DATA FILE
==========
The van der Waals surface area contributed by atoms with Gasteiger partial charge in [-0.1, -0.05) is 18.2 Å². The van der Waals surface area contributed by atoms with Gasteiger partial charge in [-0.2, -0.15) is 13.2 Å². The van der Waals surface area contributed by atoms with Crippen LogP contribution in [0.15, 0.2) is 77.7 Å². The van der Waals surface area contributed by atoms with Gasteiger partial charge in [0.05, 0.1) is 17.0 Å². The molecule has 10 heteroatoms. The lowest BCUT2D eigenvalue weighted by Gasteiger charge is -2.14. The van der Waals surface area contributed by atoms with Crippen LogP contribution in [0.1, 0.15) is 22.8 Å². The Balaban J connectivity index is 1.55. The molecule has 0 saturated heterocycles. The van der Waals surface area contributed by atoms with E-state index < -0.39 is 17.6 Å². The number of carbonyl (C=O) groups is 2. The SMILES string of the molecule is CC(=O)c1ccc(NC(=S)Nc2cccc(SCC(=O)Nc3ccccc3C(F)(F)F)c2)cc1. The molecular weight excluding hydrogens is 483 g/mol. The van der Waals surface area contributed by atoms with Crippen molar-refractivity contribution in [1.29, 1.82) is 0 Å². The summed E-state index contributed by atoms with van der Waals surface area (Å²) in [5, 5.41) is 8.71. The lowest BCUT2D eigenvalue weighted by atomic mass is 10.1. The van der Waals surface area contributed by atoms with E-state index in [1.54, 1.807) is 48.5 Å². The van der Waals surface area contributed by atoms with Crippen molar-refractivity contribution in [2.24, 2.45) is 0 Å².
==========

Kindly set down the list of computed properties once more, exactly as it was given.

The van der Waals surface area contributed by atoms with Gasteiger partial charge in [-0.1, -0.05) is 18.2 Å². The van der Waals surface area contributed by atoms with Gasteiger partial charge in [-0.2, -0.15) is 13.2 Å². The van der Waals surface area contributed by atoms with Crippen LogP contribution in [0.15, 0.2) is 77.7 Å². The van der Waals surface area contributed by atoms with Gasteiger partial charge in [0.05, 0.1) is 17.0 Å². The molecule has 10 heteroatoms. The lowest BCUT2D eigenvalue weighted by Gasteiger charge is -2.14. The van der Waals surface area contributed by atoms with Crippen LogP contribution in [0.1, 0.15) is 22.8 Å². The Balaban J connectivity index is 1.55. The molecule has 0 saturated heterocycles. The van der Waals surface area contributed by atoms with E-state index < -0.39 is 17.6 Å². The number of carbonyl (C=O) groups is 2. The SMILES string of the molecule is CC(=O)c1ccc(NC(=S)Nc2cccc(SCC(=O)Nc3ccccc3C(F)(F)F)c2)cc1. The molecular weight excluding hydrogens is 483 g/mol. The van der Waals surface area contributed by atoms with Crippen molar-refractivity contribution in [1.29, 1.82) is 0 Å². The summed E-state index contributed by atoms with van der Waals surface area (Å²) in [5, 5.41) is 8.71. The lowest BCUT2D eigenvalue weighted by atomic mass is 10.1. The van der Waals surface area contributed by atoms with E-state index in [1.54, 1.807) is 48.5 Å². The van der Waals surface area contributed by atoms with Crippen molar-refractivity contribution in [2.24, 2.45) is 0 Å².